The epigraphic record yields more cases of disputes about fishing. Was fishing limited by territorial delimitations? Where there fishing rights in the Greek World, comparable to the pasture rights found in the inscriptions? Was an Athenian fisherman allowed to fish near the Euboean shore? We do not know any regulations or restrictions on coastal fishing or even medium to long-distance fishing. The freedom of (pacific) navigation seemed to rule. According to Plato, “the fisherman shall be allowed to hunt in all waters except harbors and sacred rivers and pools and lakes” (Laws, VII, 824 b). In the Roman period the sea was res communis and the fish were res nullius [8]. This was probably the case in the Greek World too, although J. Dumont holds an opposite view. According to him, legal texts related to fishing allow to position “horoi on a fluctuating water chora” [9]. But the examples he cites – for instance the agreement between Troezen and Arsinoe, recently re-edited by fellow C. Carusi[10] – do not concern maritime delimitations but instead fishing installations built on the shore.

Greek cities could generate revenues from the sea by exploiting tuna fisheries or by taxing the sale of fish in the marketplace, but it seems they did not own the exclusive right to “own” the sea as an extension of their territory, nor to establish maritime boundaries, which were, from a political and legal point of view, comparable to their land borders and recognized as such.

 


[1] See for example D. Knoepfler, “Décrets de proxénie et de citoyenneté,” Eretria XI (2001) Lausanne, Payot,  no.5, l. 16 ; no VI, l. 20 and his remarks p. 49. The expression appears in various Athenian decrees, se for example the treaty of alliance between Athens and the Boiotians (A. G. Woodhead, Inscriptions. The Decrees. «The Athenian Agora», 16 [1997] Princeton, no. 34).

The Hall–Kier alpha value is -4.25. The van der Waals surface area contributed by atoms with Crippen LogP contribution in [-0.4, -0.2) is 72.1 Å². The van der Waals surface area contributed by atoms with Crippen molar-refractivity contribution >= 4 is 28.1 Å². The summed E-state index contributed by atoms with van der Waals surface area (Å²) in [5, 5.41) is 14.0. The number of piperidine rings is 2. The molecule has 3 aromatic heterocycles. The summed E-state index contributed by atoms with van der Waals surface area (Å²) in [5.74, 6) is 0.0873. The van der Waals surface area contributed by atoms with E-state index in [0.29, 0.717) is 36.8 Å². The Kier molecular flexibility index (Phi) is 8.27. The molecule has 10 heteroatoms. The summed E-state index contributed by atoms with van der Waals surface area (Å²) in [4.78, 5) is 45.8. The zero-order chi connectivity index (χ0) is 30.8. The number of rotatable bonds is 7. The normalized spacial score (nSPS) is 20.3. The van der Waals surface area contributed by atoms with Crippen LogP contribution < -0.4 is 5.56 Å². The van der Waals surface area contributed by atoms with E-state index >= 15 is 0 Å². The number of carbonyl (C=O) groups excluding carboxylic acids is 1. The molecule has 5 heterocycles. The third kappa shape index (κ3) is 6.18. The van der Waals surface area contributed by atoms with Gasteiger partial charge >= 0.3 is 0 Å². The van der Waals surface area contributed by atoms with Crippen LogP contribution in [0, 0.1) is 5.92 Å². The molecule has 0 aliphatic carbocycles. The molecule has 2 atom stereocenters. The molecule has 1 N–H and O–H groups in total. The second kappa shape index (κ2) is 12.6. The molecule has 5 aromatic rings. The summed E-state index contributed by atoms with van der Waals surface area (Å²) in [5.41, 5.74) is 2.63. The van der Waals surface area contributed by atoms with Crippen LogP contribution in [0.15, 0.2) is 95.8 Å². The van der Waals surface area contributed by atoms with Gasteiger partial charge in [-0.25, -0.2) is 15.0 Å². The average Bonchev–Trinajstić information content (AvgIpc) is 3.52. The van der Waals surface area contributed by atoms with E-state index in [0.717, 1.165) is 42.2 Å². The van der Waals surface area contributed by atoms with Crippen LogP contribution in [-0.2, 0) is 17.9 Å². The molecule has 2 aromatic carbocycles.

[2] H. van Effenterre – F. Ruzé, Nomima. Recueil d’inscriptions politiques et juridiques de l’archaïsme grec I (1994) Collection de l’Ecole française de Rome, Rome, no. 53 l. 4.

[3] See G. Purpura, “‘Liberum Mare’, Acque territoriali e riserve di pesca nel mondo antico, in J. Napoli (ed), Ressources et activités maritimes des peuples de l’Antiquité, Actes du colloque international de Boulogne-sur-Mer 12, 13 et 14, Mai 2005, Cahiers du littoral 2, no. 6 (2008) 533-554. I am grateful to C. Carusi for this information.

[4] H. Van Effenterre, “Querelles crétoises,” REA  44 (1942), pp. 38–40. See also A. Chaniotis, Die Verträge zwischen kretischen Städten in der hellenistischen Zeit (1996) Stuttgart, Steiner, 327-328.

[5] IG, no. XII, 9 1273-4. See D. Knoepfler, “Une cité au cœur du monde méditerranéen antique. Erétrie et son territoire, histoire et institutions,” Cours et travaux du Collège de France, Résumés 2007-2008, Annuaire 108e année, 604 ; van Effenterre – F. Ruzé, op. cit., no. 91.

[6] H. Van Wees, “Those Who Sail Are to Receive a Wage”: Naval Warfare and Finance in Archaic Eretria, in G. G. Fagan – M. Trundle, New Perspective on Ancient Warfare (2010) Leiden-Boston, Brill, 205-226.

[7] See Purpura, op. cit., pp. 536-537.

[8] W. Radcliffe, Fishing from the Earliest Times (1926) London, J. Murray, pp. 231–234.

[9] “Liberté des mers et territoire de pêche en droit grec,” Revue historique de droit français et étranger, no.55 (1977), p. 55.

[10] See C. Carusi, “Nuova edizione della homologia fra Trezene e Arsinoe (IG IV2, 76+77, IG IV 752),” Studi Ellenistici, no. 16 (2005), pp. 79–140.